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A collection of common faults that have people losing sleep, as suggested by Dazzer.
- Clackety Clackety Clackety, metallic sound from the engine when you start your van, particularly when it has been sat for a while. The hydraulic valve lifters drain down when they haven't been used for a while (say a few days or a week). Typically running the engine for a few minutes to pump them back up, then after a couple of miles driving they should quieten down. | see here
- Buzzer sounds from dash board. Low pressure oil warning can be loose wiring to the oil pressure sensors, faulty oil pressure sensors, or quite often there may be a bad connection in the dash pod. The printed circuit board in the dash pod quite often is the cause of many false alarms. A clean up of the contacts with a scotch pad can do wonders including brightening your dash ilumination. Sometimes odd dash behaviour is caused by a leaky windscreen playing havoc with the electrics, look for corrosion/dampness/moss/slime etc! see here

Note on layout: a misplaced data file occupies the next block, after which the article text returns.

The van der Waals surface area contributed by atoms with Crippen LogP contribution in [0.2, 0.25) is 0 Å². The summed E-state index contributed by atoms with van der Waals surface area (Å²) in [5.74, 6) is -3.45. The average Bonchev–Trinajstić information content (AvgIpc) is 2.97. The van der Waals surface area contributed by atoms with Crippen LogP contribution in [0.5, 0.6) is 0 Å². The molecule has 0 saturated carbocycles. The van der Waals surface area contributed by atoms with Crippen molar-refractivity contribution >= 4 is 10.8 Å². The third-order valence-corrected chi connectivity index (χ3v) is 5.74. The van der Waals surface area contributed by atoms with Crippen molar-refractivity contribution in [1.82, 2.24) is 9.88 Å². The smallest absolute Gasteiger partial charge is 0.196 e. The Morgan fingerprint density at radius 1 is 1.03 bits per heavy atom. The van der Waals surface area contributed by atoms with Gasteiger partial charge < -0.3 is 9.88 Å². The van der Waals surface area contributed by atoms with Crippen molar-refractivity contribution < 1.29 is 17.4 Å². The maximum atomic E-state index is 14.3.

- Leaks. Unless you are fantastically wealthy, lucky or are a mechanic with time on your hands, fluid leaks seem to be something you just need to put up with. T25 ownership could be classed as an exercise in leak management. How much are you losing and how often does it need topping up? A lot of vans run happily with a coolant/oil habit. Think of it that the fluids in your van are being kept fresh rather than sloshing around mile after mile and breaking down. Gearbox oil always looks worse than it is. However, clutch/brake fluid needs sorting pronto.
- Squeaky noise from front suspension when going over bumps. Wishbone suspension bushes are quite often the culprit, although there are a number of rubber bushes under there that it could also be. One piece of advice is to spray it with silicon grease and turn up the stereo.
- Hard to find second gear when cold, be patient with it gentle force. Til it warms up, change the gearbox oil for some fresh if you don't know the history.
- Gears wont select, could be clutch mechanism, but quite often the gear selection gubbins which is a solid bar from frot to back with various levers bushes known as "the linkage" can be worn. The excessive play can result in some or all gears being inoperative. To test remove the linkage at the gearbox there are two bolts that hold a cup on a ball socket that moves the gear slector on the gearbox. Make a note of the orientation of the plate so you can put it back the correct way on the gearbox flange. Manually select the gears by hand. If this works OK you probably have a linkage issue and not a gearbox issue.